Ep #16: Understanding that perception is not perfect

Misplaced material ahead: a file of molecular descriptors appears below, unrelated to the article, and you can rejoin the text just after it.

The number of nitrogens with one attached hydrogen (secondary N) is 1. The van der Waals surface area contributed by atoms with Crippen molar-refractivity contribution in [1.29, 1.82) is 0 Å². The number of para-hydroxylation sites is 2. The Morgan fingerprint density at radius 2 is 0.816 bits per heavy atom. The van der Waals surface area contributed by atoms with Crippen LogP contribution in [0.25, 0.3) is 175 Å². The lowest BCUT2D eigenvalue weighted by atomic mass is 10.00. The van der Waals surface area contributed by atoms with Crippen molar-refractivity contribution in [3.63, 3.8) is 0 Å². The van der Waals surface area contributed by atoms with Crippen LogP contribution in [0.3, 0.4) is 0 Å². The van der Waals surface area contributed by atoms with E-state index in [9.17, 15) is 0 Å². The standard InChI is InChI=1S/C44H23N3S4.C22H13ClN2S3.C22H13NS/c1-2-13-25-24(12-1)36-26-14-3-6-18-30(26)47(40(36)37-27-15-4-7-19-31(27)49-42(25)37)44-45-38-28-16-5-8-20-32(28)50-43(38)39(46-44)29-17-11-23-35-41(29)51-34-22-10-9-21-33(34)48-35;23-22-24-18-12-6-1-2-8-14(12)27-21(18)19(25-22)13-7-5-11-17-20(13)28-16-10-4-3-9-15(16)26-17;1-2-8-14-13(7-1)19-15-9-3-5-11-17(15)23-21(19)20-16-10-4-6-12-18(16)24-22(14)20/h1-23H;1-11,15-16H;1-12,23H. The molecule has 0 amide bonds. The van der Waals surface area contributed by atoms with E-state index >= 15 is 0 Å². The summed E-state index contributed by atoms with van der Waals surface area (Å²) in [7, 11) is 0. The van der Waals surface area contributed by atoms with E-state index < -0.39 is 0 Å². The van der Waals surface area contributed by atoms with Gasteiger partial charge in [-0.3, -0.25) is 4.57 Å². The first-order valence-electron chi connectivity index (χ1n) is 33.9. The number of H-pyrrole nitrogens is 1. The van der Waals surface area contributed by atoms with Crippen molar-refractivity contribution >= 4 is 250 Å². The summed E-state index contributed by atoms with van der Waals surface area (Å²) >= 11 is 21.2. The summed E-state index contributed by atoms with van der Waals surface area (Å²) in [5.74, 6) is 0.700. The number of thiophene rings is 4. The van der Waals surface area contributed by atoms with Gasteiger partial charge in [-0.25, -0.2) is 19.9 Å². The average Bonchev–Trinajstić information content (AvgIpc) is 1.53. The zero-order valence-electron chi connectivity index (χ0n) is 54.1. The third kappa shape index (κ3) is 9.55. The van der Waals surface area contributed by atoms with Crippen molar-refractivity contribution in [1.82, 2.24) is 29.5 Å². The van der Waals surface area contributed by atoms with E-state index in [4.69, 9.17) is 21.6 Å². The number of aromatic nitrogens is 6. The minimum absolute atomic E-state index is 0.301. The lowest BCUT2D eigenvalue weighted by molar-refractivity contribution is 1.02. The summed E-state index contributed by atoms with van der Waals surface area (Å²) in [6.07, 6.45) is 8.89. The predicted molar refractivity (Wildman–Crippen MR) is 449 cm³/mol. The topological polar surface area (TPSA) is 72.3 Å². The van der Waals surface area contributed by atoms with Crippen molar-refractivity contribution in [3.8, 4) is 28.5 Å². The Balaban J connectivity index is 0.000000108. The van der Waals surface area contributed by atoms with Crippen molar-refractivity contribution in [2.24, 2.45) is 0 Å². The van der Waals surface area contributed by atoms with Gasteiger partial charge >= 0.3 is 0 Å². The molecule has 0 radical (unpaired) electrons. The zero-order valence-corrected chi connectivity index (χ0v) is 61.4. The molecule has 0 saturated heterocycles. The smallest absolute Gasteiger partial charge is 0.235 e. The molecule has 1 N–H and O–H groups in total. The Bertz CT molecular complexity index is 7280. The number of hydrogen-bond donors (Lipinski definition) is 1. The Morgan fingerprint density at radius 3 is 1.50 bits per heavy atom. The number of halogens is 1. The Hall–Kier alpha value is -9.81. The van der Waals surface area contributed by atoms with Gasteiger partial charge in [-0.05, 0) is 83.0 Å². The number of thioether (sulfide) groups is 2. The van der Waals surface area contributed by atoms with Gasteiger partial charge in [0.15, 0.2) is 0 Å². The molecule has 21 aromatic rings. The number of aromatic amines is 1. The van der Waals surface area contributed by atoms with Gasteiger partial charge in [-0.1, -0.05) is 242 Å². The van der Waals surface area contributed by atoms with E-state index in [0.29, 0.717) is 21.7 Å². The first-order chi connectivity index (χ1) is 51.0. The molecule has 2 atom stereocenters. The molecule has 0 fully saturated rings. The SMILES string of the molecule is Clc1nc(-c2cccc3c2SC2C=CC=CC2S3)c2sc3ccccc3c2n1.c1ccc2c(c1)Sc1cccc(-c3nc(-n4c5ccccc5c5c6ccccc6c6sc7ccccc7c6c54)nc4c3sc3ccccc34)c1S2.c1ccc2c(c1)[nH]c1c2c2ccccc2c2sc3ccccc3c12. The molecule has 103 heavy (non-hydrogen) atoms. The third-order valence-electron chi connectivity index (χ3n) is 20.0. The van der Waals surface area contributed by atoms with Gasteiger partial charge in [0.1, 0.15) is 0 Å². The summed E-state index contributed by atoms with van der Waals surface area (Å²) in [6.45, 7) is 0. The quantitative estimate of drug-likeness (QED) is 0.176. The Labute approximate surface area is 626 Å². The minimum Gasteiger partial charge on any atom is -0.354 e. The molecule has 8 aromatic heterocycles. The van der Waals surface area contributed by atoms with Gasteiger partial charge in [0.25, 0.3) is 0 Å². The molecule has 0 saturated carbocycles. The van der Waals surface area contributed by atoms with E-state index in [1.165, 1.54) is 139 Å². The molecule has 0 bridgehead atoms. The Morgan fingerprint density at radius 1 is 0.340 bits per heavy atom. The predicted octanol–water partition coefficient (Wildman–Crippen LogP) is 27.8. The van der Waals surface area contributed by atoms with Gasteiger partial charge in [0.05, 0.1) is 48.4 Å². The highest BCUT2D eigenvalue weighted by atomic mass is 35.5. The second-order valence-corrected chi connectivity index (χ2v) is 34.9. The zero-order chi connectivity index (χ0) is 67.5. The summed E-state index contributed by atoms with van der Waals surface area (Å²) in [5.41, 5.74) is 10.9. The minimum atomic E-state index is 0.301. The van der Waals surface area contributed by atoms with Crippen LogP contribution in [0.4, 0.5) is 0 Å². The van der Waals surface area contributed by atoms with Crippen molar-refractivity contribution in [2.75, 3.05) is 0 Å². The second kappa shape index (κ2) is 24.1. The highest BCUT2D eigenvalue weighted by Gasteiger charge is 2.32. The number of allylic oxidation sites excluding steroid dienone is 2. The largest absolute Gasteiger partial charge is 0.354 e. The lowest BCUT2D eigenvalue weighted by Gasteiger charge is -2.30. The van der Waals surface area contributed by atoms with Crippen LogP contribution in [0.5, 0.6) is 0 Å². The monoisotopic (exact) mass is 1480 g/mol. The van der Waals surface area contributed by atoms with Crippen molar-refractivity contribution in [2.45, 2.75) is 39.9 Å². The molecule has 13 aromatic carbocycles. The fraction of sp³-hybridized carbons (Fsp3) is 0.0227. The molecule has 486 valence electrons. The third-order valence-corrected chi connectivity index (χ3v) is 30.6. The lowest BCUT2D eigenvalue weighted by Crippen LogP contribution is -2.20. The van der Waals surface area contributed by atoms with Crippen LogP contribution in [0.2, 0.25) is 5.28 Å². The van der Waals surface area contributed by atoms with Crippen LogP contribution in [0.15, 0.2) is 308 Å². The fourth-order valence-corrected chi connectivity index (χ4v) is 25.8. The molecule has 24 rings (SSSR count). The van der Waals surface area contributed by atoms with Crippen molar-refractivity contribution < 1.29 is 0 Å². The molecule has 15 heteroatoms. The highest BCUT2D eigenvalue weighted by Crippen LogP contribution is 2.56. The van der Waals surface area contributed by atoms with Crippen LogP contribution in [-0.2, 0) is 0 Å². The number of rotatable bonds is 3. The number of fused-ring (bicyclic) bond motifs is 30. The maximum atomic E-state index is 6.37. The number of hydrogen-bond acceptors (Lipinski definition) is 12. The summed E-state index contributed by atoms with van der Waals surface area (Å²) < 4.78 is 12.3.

In this episode, I interview Marzie Aghdaee. She moved from Tehran, the capital city of Iran, to Toronto in 2015. She shares her story, and the challenges that being a perfectionist can bring to the immigration journey. Why did you decide to migrate? “I felt like I had been living in a box and wanted to know how is life outside the box. […] I have always been curious to see how was life overseas. The social political climate of Iran was a factor, was definitely a determining factor. At some point, I felt I did not have control over anything even in my personal life. I felt everything around me was giving me this impression that I was nothing. they treated as if I was nothing. And that was deteriorating; the sense of nothingness! I was furious!” How did you feel when you arrived? “I was nervous as hell. I was too afraid of making silly mistakes. I was (and still a little bit am) a perfectionist. I wanted to be perfect. I wanted to be in the know! And I WAS in the know when I was back home. I knew everything and everyone. But here, when I moved to Toronto I felt like I was back to Square One. and it was not a great feeling of course. It was a terrible mix of embarrassment, fear and helplessness. Which did not sound like me! At all. And it took me down. drastically . It depressed me.” What did you do to build relationships? “I think I didn’t take my social life seriusly. I was at work or at school, so I did not spend much time making friends. This is somehting that I know now is important so I’m going to work on that. “ What is the hardest part of immigration? “Well, immigration is challenging. For me, It is like a giant book that I took from the book shelf and I started reading a few yrs ago and I am enjoying it over all. But It is not easy in any sense. I cannot turn a page unless I solve a problem. And some days, in some pages I am given baby problems, but sometimes uh-uh! It is no joke! There is financial difficulty, there is unemployment, under-employment, precarious minimum wage job, being home-sick, there is depression… you name it, I have been through everything!” What is the best thing about migrating? “The best part is becoming a better problem-solver. It’s not easy, it’s costly. After leaving all your belongings behind, I went through emotional detachment. I felt I couldn’t be attached to anything anymore.” What is the best thing about Toronto? “Seeing the world in Toronto. You see food, you see languages, colours, customs, faces, you know? It’s the world in one big city.” What advice would you give to newcomers? “Just loosen up and have no expectations. Allow yourself to explore, make mistakes. I read somewhere that ‘anything worth doing, is worth doing poorly,’ allow yourself to make mistakes.” About Marzie Marzie Aghdaee moved from Iran to Canada in October 2015, just before her 20th birthday. She’s an experienced Research Professional with a demonstrated ability in Program Evaluation Design (Qual & Quant methods), Data Collection, and Analysis and Reporting, with a particular interest in Employment and Settlement service for marginalized communities and international development & sustainability. She has been working to empower youth in developing countries. She recently returned from her latest visit to Peru.   Learn more about Marzie LinkedIn Instagram